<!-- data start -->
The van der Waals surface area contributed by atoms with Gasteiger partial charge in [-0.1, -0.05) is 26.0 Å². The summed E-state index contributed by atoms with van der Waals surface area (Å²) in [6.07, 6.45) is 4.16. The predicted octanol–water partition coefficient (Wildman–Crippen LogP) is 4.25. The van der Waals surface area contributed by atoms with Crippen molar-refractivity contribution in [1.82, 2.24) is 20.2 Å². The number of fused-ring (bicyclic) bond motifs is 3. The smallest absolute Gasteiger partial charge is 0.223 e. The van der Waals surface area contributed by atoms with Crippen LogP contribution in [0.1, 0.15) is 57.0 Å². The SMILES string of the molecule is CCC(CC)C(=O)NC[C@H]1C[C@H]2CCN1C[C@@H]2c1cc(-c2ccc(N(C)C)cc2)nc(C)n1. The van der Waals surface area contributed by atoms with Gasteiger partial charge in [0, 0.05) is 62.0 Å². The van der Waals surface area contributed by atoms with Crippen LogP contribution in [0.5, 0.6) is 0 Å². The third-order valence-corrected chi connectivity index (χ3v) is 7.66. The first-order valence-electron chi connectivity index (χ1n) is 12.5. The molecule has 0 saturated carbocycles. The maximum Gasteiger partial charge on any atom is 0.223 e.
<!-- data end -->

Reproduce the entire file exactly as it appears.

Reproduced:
The van der Waals surface area contributed by atoms with Gasteiger partial charge in [-0.1, -0.05) is 26.0 Å². The summed E-state index contributed by atoms with van der Waals surface area (Å²) in [6.07, 6.45) is 4.16. The predicted octanol–water partition coefficient (Wildman–Crippen LogP) is 4.25. The van der Waals surface area contributed by atoms with Crippen molar-refractivity contribution in [1.82, 2.24) is 20.2 Å². The number of fused-ring (bicyclic) bond motifs is 3. The smallest absolute Gasteiger partial charge is 0.223 e. The van der Waals surface area contributed by atoms with Crippen LogP contribution in [0.1, 0.15) is 57.0 Å². The SMILES string of the molecule is CCC(CC)C(=O)NC[C@H]1C[C@H]2CCN1C[C@@H]2c1cc(-c2ccc(N(C)C)cc2)nc(C)n1. The van der Waals surface area contributed by atoms with Gasteiger partial charge in [0, 0.05) is 62.0 Å². The van der Waals surface area contributed by atoms with Crippen LogP contribution in [0.5, 0.6) is 0 Å². The third-order valence-corrected chi connectivity index (χ3v) is 7.66. The first-order valence-electron chi connectivity index (χ1n) is 12.5. The molecule has 0 saturated carbocycles. The maximum Gasteiger partial charge on any atom is 0.223 e.